Emerg­ing tech­nolo­gies are about to ac­cel­er­ate the dig­i­tal trans­for­ma­tion of busi­ness. We dig un­der the hype to dis­cover their prac­ti­cal­i­ties and abil­i­ties.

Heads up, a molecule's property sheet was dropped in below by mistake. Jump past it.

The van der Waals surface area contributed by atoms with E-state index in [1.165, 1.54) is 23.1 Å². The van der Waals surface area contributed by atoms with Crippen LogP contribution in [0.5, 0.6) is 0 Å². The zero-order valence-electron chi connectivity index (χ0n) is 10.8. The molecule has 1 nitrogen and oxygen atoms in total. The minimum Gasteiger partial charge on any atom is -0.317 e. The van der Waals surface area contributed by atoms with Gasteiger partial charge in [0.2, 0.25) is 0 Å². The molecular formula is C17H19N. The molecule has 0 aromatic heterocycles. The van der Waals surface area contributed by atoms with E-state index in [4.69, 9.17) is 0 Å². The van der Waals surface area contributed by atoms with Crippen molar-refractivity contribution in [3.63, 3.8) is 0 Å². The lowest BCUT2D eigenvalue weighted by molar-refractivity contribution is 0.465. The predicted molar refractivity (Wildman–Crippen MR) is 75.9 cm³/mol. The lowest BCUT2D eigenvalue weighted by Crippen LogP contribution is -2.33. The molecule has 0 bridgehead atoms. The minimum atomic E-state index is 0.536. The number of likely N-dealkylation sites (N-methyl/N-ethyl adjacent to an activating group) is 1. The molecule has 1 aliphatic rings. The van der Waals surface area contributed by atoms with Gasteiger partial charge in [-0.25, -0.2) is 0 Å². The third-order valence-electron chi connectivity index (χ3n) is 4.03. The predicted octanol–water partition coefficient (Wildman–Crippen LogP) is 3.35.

His­tory is lit­tered with tech­nolo­gies that failed to live up to their mar­ket­ing hype. Think the not-so-pop­u­lar Ford Ed­sel, ‘ New Coke’, or in more re­cent times clunky PDAs, Win­dows Vista and Google Glass. And then there were the spec­tac­u­lar suc­cesses: the orig­i­nal Ap­ple Mac, laser print­ers, World Wide Web, smart­phones, GPS, the Cloud, and so many other tech­nolo­gies that be­came main­stream and con­tinue to an­chor busi­ness pro­duc­tiv­ity and ef­fi­ciency to­day. As I write this New Zealand is wrap­ping up Tech­week – an an­nual fes­ti­val of in­no­va­tion, largely di­rected at the busi­ness sec­tor – and it’s ob­vi­ous that the dig­i­tal trans­for­ma­tion of busi­ness is about to en­ter (some will say it has al­ready en­tered) a whole new level of so­phis­ti­ca­tion. At both a break­fast event NZBusi­ness at­tended, hosted by Dat­a­com, and a Grow North event held at the new Smales Farm Busi­ness Hive (B:Hive) in Taka­puna, this in­no­va­tion was pre­sented for all to see. AI seems to be the big buzz­word for 2018. Sa­van­nah Peter­son, founder of Sil­i­con Val­ley com­pany Savvy Mil­len­nial un­der­stands why busi­ness peo­ple are wary of AI (ar­ti­fi­cial intelligence) – but she pointed out that we’re all us­ing it right now any­way, in the form of word pro­ces­sors’ ‘auto cor­rect’. “AI is not about to take away your job any­time soon,” she as­sured the au­di­ence. Ad­mit­tedly peo­ple may view AI as the stuff of scary (or cute) ro­bots; but an­other speaker, James Wells, CIO of heavy engi­neer­ing com­pany Vul­can Steel, pointed out that their new truck load­ing safety so­lu­tion in­volv­ing truck mounted cam­eras and the mon­i­tor­ing of the work en­vi­ron­ment be­hind the cab, is also AI-en­abled and comes un­der the head­ing of IoT (In­ter­net of Things). As Wells ex­plained, it’s a real-world AI ap­pli­ca­tion and it in­volves mu­tual trust across all stake­hold­ers – an ex­am­ple of how video-cap­ture and data col­lec­tion solves a real-life busi­ness is­sue. ‘Big Data’ and data cap­ture are key driv­ers of the dig­i­tal rev­o­lu­tion and of higher pro­duc­tiv­ity. At the B:Hive event, Carol Brown from start-up RoleWorks ex­plained how their smart tech­nol­ogy helps busi­nesses de­sign roles that fit both their peo­ple and or­gan­i­sa­tion. It un­cov­ers hid­den tal­ents in em­ploy­ees, in­ef­fi­cien­cies, im­proves pro­cesses and job sat­is­fac­tion.